The biggest question facing online journalism today is how to pay for it. With revenue declining both online and in legacy platforms, news organizations say they are intensifying the search for new models. What kind of new advertising options are out there? How will users respond? And would consumers in the marketplace accept pay walls?
Poynter Institute ethicist Kelly McBride was visiting former colleagues at the Spokane Spokesman-Review last summer, when the conversation slid into the how-bad-is-it? mode. It has gotten so bad, one journalist said, that the independent contractors who deliver the paper are complaining that the Monday edition doesn’t have enough throw-weight to get all the way up the porch.
The state of online news heading into 2010 may best be described as a moving target. Digital delivery is now well established as a part of most Americans daily news consumption. Six in ten Americans get some news online in a typical day—and most of these also get news from other media platforms as well.
Heading into 2009, there were some small signs of promise in network news. Viewership of the evening newscasts actually rose in the November, December and January following the 2008 presidential election. It dipped in February and March 2009, but was up again in April.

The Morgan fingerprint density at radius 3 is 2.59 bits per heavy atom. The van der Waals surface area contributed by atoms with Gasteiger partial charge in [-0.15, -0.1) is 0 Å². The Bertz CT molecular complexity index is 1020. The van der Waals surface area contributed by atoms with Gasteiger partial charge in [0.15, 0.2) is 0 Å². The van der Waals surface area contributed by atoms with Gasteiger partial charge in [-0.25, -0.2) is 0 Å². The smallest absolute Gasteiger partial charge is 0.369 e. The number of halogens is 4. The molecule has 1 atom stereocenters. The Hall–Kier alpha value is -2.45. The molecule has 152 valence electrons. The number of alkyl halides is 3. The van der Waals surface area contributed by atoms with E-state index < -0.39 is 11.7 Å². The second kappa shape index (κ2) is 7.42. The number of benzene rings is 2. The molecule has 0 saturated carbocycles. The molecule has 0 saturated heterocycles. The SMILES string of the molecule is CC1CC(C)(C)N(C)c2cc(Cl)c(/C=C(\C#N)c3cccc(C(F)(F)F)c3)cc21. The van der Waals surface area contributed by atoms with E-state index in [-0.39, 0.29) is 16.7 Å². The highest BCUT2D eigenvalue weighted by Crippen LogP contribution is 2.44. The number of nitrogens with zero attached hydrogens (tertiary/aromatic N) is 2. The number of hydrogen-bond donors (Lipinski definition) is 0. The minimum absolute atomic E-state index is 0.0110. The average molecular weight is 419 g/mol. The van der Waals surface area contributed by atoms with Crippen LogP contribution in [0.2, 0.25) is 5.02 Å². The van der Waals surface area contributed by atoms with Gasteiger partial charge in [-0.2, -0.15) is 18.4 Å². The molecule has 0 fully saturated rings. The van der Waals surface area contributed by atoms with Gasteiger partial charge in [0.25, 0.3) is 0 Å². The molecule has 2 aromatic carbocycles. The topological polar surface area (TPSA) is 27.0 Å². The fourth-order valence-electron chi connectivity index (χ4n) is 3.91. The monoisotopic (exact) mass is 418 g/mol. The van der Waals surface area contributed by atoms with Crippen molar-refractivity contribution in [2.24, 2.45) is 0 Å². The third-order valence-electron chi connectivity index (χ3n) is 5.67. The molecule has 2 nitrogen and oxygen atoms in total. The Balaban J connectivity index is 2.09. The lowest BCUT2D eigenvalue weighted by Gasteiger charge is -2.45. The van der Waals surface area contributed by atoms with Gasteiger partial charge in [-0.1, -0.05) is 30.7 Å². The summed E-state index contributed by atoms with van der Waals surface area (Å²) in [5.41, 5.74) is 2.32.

Maybe one of the few questions left about cable news is whether a channel attempting to build its brand around neutral reporting and balanced conversation can succeed.
Almost all the indicators for local TV are pointing down.
As 2010 began, several existential questions hung over the American magazine industry.
Most people still listen to news, talk and music for at least a little while every week, and they do most of this listening through traditional broadcast, or “terrestrial,” radio. This is where the audience is largest. Yet this is where the profit and revenue are under the most pressure. Many stations have left the air and some owners of multiple stations have entered bankruptcy.
In a year that saw the inauguration of the country’s first black president and the arrival on the Supreme Court of the first Hispanic justice, the ethnic news media managed to stay in relatively good health, despite the worst recession since the Great Depression, although some bruises and scars were picked up along the way.
Declines in news audience, revenue, reporting – and a grim picture for economic models for online news. From PEJ's annual State of the News Media report.